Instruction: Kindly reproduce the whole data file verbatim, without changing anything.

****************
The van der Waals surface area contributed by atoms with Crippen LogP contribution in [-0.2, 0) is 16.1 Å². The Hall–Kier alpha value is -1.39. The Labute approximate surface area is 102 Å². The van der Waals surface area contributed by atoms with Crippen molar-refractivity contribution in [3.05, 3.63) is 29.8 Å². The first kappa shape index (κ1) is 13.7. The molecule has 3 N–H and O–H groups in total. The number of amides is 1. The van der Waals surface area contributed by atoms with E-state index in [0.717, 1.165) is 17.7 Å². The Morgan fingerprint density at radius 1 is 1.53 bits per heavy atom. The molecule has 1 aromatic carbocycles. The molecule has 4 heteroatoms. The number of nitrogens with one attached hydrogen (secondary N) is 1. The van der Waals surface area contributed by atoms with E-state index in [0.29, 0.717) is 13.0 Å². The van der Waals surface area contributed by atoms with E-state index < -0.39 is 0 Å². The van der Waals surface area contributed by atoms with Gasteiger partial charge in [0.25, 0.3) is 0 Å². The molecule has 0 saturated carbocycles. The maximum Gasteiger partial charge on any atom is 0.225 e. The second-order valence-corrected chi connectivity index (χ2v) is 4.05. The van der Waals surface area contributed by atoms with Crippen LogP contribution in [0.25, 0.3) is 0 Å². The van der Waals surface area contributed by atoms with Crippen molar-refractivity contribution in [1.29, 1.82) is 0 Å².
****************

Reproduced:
The van der Waals surface area contributed by atoms with Crippen LogP contribution in [-0.2, 0) is 16.1 Å². The Hall–Kier alpha value is -1.39. The Labute approximate surface area is 102 Å². The van der Waals surface area contributed by atoms with Crippen molar-refractivity contribution in [3.05, 3.63) is 29.8 Å². The first kappa shape index (κ1) is 13.7. The molecule has 3 N–H and O–H groups in total. The number of amides is 1. The van der Waals surface area contributed by atoms with E-state index in [0.717, 1.165) is 17.7 Å². The Morgan fingerprint density at radius 1 is 1.53 bits per heavy atom. The molecule has 1 aromatic carbocycles. The molecule has 4 heteroatoms. The number of nitrogens with one attached hydrogen (secondary N) is 1. The van der Waals surface area contributed by atoms with E-state index in [0.29, 0.717) is 13.0 Å². The van der Waals surface area contributed by atoms with E-state index < -0.39 is 0 Å². The van der Waals surface area contributed by atoms with Gasteiger partial charge in [0.25, 0.3) is 0 Å². The molecule has 0 saturated carbocycles. The maximum Gasteiger partial charge on any atom is 0.225 e. The second-order valence-corrected chi connectivity index (χ2v) is 4.05. The van der Waals surface area contributed by atoms with Crippen LogP contribution in [0.25, 0.3) is 0 Å². The van der Waals surface area contributed by atoms with Crippen molar-refractivity contribution in [1.29, 1.82) is 0 Å².